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QHY600 - Yet another thread!

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#151 anismo

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Posted 30 September 2020 - 10:08 AM

Well, once I checked the unclipped box, I got a bunch of 0 pixels. I can see how to add a pedestal if I calibrate using the Calibration Process but there doesn't appear to be an option to add a pedestal using WBPP. Is that correct? 

yes. I dont think there is an output pedestal option in BPP.  



#152 anismo

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Posted 30 September 2020 - 10:14 AM

<Snipped>

 

btw, do you think this CTU is any good - https://www.teleskop...l-Adapters.html

it has shorter optical path (9 to 12mm)

That looks interesting. This looks like the a push-pull screw type. (the gerd neuman is not using that method). The only issue may how precise the adjustment could be made. Last night I was adjusting the Gerd Neuman CTU and its adjustment is very precise (A whole turn is 0.2mm ) and I found that a whole turn makes my stars in edge go from pin point to a full donut..(and with a reducer, it will be even worse). 



#153 ezwheels

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Posted 30 September 2020 - 11:05 AM

Yes, the GN CTU is very precise. Also one should consider the physical location and orientation of the push pull screws on the TS CTU part. Having them in this location means you will need to have clear access to the screws with the allan wrench. This may actually require needing more back spacing that you may not have.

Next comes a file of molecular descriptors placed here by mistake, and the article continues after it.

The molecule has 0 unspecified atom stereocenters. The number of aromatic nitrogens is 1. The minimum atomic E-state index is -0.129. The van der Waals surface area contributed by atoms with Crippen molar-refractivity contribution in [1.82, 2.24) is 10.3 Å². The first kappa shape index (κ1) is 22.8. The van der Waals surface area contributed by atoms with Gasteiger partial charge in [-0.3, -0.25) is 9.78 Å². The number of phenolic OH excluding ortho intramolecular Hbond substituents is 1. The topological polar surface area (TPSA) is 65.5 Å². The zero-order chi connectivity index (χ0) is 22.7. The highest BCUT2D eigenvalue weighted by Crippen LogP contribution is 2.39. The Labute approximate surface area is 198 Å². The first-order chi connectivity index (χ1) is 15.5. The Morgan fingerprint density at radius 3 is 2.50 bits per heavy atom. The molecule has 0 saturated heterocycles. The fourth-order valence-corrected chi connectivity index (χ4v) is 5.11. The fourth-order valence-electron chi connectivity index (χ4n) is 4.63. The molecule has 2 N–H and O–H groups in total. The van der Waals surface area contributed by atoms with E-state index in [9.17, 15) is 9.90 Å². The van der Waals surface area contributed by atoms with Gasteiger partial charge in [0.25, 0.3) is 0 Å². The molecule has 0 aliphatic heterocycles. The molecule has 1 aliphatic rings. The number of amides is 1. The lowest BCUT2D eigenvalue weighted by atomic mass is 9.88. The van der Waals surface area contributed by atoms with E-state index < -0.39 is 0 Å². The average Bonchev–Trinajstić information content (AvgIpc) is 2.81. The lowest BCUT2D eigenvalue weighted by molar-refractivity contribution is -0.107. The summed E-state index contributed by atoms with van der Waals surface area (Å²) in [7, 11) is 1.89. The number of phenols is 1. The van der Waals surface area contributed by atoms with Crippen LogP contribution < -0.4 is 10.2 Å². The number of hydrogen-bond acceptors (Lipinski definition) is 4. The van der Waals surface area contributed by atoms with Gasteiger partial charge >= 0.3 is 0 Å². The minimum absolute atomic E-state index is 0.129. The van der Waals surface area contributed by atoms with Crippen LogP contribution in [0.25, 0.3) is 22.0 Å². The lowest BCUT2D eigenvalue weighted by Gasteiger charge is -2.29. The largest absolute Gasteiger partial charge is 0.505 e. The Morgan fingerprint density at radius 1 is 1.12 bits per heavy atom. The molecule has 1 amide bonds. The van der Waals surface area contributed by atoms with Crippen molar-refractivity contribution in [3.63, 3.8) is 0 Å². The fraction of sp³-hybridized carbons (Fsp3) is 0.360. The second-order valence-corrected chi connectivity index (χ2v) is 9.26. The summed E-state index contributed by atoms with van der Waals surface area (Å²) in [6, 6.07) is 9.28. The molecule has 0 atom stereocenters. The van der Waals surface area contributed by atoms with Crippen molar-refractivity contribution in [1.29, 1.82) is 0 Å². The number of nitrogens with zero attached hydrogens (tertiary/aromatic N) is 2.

#154 Peter in Reno

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Posted 30 September 2020 - 11:10 AM

Would increasing offset during capture help avoid dealing with pedestal during calibration? 

 

Peter 

Can anyone answer this?

 

Thanks, 

Peter 



#155 jdupton

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Posted 30 September 2020 - 11:35 AM

Anis,

 

Thanks John. Here they are . Seems like definite clipping going on. Would the increased mean in uncalibrated due to the hot pixels?  

   No, the higher mean in the uncalibrated sub is simply due to the fact that it still contains the bias offset. When you calibrate, the dark subtraction removes both the dark current and the offset that is contained in both the light and dark subs.

 

   Adding an Output Pedestal in Image_Calibration will help keep the amount of clipping to a minimum. The Output Pedestal is limited in PI to a value of 1000 ADU. Jon Rista recommends using a value of at least 800 for many cameras. Sometimes, even the maximum value cannot prevent all clipping.

 

   If there are any clipped pixels in the raw frames themselves, the use of an Output Pedestal in Image_Calibration may not be fully effective. In those cases, you just need to increase the camera's Offset higher so that data isn't starting out clipped. Check a few of your raw uncalibrated light frame subs to see if clipping is happening during acquisition. If you see more than a few clipped pixels in each frame, it is a good idea to raise the camera's Offset.

 

   I regularly use a "Clipping_Checker" saved process icon in PI. To create one, you can do the following:

  • Open PixelMath and enter the following equation
    iif($T == 0, 0.999, 0.00)
    Set PixelMath to create a new file (in the Destination Section of PM)
  • Save the PixelMath process for later use. Call it Clipping_0_Checker or something similar.